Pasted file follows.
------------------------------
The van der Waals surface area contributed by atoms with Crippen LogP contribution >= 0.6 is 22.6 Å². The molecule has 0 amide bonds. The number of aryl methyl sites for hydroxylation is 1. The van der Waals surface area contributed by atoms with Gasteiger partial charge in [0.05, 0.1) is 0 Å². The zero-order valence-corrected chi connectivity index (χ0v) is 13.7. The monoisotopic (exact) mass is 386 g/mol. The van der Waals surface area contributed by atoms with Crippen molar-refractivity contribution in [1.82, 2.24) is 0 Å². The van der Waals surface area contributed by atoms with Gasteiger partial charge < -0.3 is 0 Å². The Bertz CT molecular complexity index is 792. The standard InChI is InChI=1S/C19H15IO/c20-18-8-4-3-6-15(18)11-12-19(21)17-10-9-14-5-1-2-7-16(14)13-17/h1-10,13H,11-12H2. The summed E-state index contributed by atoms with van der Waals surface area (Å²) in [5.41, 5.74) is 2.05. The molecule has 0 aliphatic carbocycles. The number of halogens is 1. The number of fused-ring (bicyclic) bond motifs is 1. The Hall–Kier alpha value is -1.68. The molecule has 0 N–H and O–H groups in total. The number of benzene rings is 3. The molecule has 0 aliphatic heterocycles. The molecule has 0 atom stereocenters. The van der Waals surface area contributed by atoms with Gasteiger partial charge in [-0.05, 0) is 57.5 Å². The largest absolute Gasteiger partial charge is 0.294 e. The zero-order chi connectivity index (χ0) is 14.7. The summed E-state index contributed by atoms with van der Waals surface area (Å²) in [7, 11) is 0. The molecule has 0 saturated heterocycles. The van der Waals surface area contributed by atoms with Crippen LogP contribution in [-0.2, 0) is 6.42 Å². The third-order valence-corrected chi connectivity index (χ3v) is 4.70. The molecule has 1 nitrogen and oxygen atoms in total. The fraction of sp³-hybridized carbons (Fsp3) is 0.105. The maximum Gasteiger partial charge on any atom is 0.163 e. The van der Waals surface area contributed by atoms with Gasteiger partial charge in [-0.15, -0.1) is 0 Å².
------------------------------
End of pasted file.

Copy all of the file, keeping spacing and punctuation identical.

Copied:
The van der Waals surface area contributed by atoms with Crippen LogP contribution >= 0.6 is 22.6 Å². The molecule has 0 amide bonds. The number of aryl methyl sites for hydroxylation is 1. The van der Waals surface area contributed by atoms with Gasteiger partial charge in [0.05, 0.1) is 0 Å². The zero-order valence-corrected chi connectivity index (χ0v) is 13.7. The monoisotopic (exact) mass is 386 g/mol. The van der Waals surface area contributed by atoms with Crippen molar-refractivity contribution in [1.82, 2.24) is 0 Å². The van der Waals surface area contributed by atoms with Gasteiger partial charge < -0.3 is 0 Å². The Bertz CT molecular complexity index is 792. The standard InChI is InChI=1S/C19H15IO/c20-18-8-4-3-6-15(18)11-12-19(21)17-10-9-14-5-1-2-7-16(14)13-17/h1-10,13H,11-12H2. The summed E-state index contributed by atoms with van der Waals surface area (Å²) in [5.41, 5.74) is 2.05. The molecule has 0 aliphatic carbocycles. The number of halogens is 1. The number of fused-ring (bicyclic) bond motifs is 1. The Hall–Kier alpha value is -1.68. The molecule has 0 N–H and O–H groups in total. The number of benzene rings is 3. The molecule has 0 aliphatic heterocycles. The molecule has 0 atom stereocenters. The van der Waals surface area contributed by atoms with Gasteiger partial charge in [-0.05, 0) is 57.5 Å². The largest absolute Gasteiger partial charge is 0.294 e. The zero-order chi connectivity index (χ0) is 14.7. The summed E-state index contributed by atoms with van der Waals surface area (Å²) in [7, 11) is 0. The molecule has 0 saturated heterocycles. The van der Waals surface area contributed by atoms with Crippen LogP contribution in [-0.2, 0) is 6.42 Å². The third-order valence-corrected chi connectivity index (χ3v) is 4.70. The molecule has 1 nitrogen and oxygen atoms in total. The fraction of sp³-hybridized carbons (Fsp3) is 0.105. The maximum Gasteiger partial charge on any atom is 0.163 e. The van der Waals surface area contributed by atoms with Gasteiger partial charge in [-0.15, -0.1) is 0 Å².